The museum also hosts programming every Friday that targets educators and parents and an annual event before school starts, on top of providing resources for parents and educators on topics ranging from social and emotional learning to developmental milestones. Museum staff estimate that up to 3 million people have visited the kindergarten exhibit since it opened six years ago.
In communities like Pitt County, North Carolina, located near Greenville, even small changes can have a considerable impact on parents and their children.
Through community outreach, a chapter of the national advocacy group Parents for Public Schools (PPS) found that many Pitt County parents were frustrated by the kindergarten enrollment and transition process.
For starters, parents in the 23,500-student district felt that they didn’t have enough information about local elementary schools and the process for registering their children. There was also general confusion about the district’s staggered entry process—parents found out days before school started what day their children should arrive.
Additionally, Pitt County parents wanted a better window into their kindergartens for both parents and new students. There was a widespread desire for school tours with other parents, and an agreed-upon need for programming geared to incoming kindergartners, so students could get to know their schools and ease any lingering anxieties before their first days in class.
With organizing from PPS, parents presented these concerns to the local school board, and the district agreed to work on resolving the issues.
Today, all incoming kindergartners in Pitt County with last names starting with A through L start school on a Monday, and children with last names starting with M through Z start on Tuesday. The district has committed to hosting a parent meeting each spring to discuss key aspects of the kindergarten enrollment process. The school district also now plans scheduled tours of every school in the district, so families can benefit from a group dynamic.
And last year, some schools began implementing kid-centered activities on campus like Popsicles for Kindergartners, pizza bingo, or picnics before the school year began.
Other programs are helping ensure that students start school with their best foot forward.
Five years ago, the Louisville, Kentucky, school district determined that less than half of the incoming kindergarten students were deemed ready for school. An assessment test that measured students on 41 skills ranging from tying their shoes to recalling their home address had not gone well.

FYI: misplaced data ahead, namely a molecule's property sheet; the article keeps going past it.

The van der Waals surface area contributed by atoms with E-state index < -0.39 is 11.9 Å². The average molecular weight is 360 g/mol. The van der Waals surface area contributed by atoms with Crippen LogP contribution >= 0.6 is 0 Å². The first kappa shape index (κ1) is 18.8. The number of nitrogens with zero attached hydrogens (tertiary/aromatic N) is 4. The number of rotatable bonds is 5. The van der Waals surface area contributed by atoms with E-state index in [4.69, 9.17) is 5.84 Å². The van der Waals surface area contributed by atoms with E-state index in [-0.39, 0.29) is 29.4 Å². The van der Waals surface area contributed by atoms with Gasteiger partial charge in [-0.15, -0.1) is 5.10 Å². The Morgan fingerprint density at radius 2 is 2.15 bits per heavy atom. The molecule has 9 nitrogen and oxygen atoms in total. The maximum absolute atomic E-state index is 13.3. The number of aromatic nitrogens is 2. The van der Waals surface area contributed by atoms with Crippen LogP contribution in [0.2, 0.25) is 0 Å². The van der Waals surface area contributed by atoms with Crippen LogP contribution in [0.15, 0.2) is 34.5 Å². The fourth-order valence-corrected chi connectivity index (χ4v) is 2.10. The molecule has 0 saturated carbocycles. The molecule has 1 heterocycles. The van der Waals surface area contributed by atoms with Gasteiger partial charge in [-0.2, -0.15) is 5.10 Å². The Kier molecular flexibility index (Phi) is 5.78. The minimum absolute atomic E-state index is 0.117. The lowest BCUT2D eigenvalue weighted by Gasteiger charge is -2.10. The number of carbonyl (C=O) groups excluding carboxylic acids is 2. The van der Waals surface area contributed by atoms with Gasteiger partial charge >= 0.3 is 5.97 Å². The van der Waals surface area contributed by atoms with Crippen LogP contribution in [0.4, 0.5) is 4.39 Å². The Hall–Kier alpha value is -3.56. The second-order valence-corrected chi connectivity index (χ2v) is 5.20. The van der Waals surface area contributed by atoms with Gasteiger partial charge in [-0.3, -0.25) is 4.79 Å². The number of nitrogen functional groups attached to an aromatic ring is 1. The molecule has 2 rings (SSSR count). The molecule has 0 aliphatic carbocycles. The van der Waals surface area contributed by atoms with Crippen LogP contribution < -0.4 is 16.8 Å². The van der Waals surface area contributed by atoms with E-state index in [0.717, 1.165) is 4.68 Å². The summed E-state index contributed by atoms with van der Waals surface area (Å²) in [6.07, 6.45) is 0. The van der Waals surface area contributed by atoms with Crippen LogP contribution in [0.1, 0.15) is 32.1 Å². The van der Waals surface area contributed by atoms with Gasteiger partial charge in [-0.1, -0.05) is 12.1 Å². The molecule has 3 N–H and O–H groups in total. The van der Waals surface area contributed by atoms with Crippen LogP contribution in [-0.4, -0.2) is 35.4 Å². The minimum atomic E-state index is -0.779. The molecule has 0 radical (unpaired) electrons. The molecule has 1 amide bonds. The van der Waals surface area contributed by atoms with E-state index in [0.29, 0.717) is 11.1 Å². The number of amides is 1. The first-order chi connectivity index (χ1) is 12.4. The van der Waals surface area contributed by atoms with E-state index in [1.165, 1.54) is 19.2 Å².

The poor results inspired the Jefferson County Public Education Foundation and the C.E. & S. Foundation to create Camp Ready4K, a kindergarten-readiness camp that serves incoming students throughout Louisville the summer before they start school.
For the past two summers, the camp has helped ensure that new students, especially low-income students who often have not had much access to early childhood programs, have the skills they need to succeed in kindergarten.
At the camp’s 10 locations, students receive instruction from a mix of early childhood instructors, kindergarten teachers, and education specialists for five hours each weekday for four weeks. They’re also provided with breakfast, lunch, and transportation, and a parent-engagement portion helps teach parents how to foster early learning development at home too.
With support from public and private funders and a partnership with some area Catholic schools, the program was able to serve 700 children last summer, a jump from the first year’s 250. There’s also been a rise in participants’ preparedness as measured on the district’s kindergarten skills assessment—more than 70 percent of readiness camp participants were deemed prepared on the assessment at the start of the 2016 school year, compared with 48 percent of non-participating students.
Next summer, the foundation plans to serve more students, and they are also considering running supplementary mini-programs throughout the school year, dubbed booster shots, to consistently keep kindergartners’ skills up to grade level and ensure that they are ready to start first grade.